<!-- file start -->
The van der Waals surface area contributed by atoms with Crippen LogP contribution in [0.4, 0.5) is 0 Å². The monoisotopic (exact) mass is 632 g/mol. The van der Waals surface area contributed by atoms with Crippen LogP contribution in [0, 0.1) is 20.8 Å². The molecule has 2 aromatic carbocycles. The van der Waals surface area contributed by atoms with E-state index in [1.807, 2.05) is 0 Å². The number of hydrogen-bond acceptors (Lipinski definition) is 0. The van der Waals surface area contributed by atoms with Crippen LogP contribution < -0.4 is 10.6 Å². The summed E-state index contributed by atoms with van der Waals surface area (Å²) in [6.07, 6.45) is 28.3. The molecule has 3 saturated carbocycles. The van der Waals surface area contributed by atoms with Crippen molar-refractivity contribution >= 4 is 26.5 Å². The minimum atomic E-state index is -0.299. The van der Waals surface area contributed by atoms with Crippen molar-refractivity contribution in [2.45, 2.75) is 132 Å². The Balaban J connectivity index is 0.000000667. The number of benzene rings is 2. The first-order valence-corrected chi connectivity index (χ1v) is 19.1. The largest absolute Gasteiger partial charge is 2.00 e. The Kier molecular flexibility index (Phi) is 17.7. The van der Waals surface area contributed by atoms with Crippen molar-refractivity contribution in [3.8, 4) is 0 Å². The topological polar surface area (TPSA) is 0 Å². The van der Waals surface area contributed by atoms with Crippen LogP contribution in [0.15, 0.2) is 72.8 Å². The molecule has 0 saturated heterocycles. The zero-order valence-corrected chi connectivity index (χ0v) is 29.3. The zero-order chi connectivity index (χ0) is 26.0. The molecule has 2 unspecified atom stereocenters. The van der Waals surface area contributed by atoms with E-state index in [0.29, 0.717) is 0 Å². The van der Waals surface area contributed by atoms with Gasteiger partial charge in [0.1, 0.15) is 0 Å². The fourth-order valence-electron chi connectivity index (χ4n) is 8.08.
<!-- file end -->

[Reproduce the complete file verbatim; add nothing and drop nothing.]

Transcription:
The van der Waals surface area contributed by atoms with Crippen LogP contribution in [0.4, 0.5) is 0 Å². The monoisotopic (exact) mass is 632 g/mol. The van der Waals surface area contributed by atoms with Crippen LogP contribution in [0, 0.1) is 20.8 Å². The molecule has 2 aromatic carbocycles. The van der Waals surface area contributed by atoms with E-state index in [1.807, 2.05) is 0 Å². The number of hydrogen-bond acceptors (Lipinski definition) is 0. The van der Waals surface area contributed by atoms with Crippen LogP contribution < -0.4 is 10.6 Å². The summed E-state index contributed by atoms with van der Waals surface area (Å²) in [6.07, 6.45) is 28.3. The molecule has 3 saturated carbocycles. The van der Waals surface area contributed by atoms with Crippen molar-refractivity contribution >= 4 is 26.5 Å². The minimum atomic E-state index is -0.299. The van der Waals surface area contributed by atoms with Crippen molar-refractivity contribution in [2.45, 2.75) is 132 Å². The Balaban J connectivity index is 0.000000667. The number of benzene rings is 2. The first-order valence-corrected chi connectivity index (χ1v) is 19.1. The largest absolute Gasteiger partial charge is 2.00 e. The Kier molecular flexibility index (Phi) is 17.7. The van der Waals surface area contributed by atoms with Crippen molar-refractivity contribution in [3.8, 4) is 0 Å². The topological polar surface area (TPSA) is 0 Å². The van der Waals surface area contributed by atoms with Crippen LogP contribution in [0.15, 0.2) is 72.8 Å². The molecule has 0 saturated heterocycles. The zero-order valence-corrected chi connectivity index (χ0v) is 29.3. The zero-order chi connectivity index (χ0) is 26.0. The molecule has 2 unspecified atom stereocenters. The van der Waals surface area contributed by atoms with E-state index in [0.29, 0.717) is 0 Å². The van der Waals surface area contributed by atoms with Gasteiger partial charge in [0.1, 0.15) is 0 Å². The fourth-order valence-electron chi connectivity index (χ4n) is 8.08.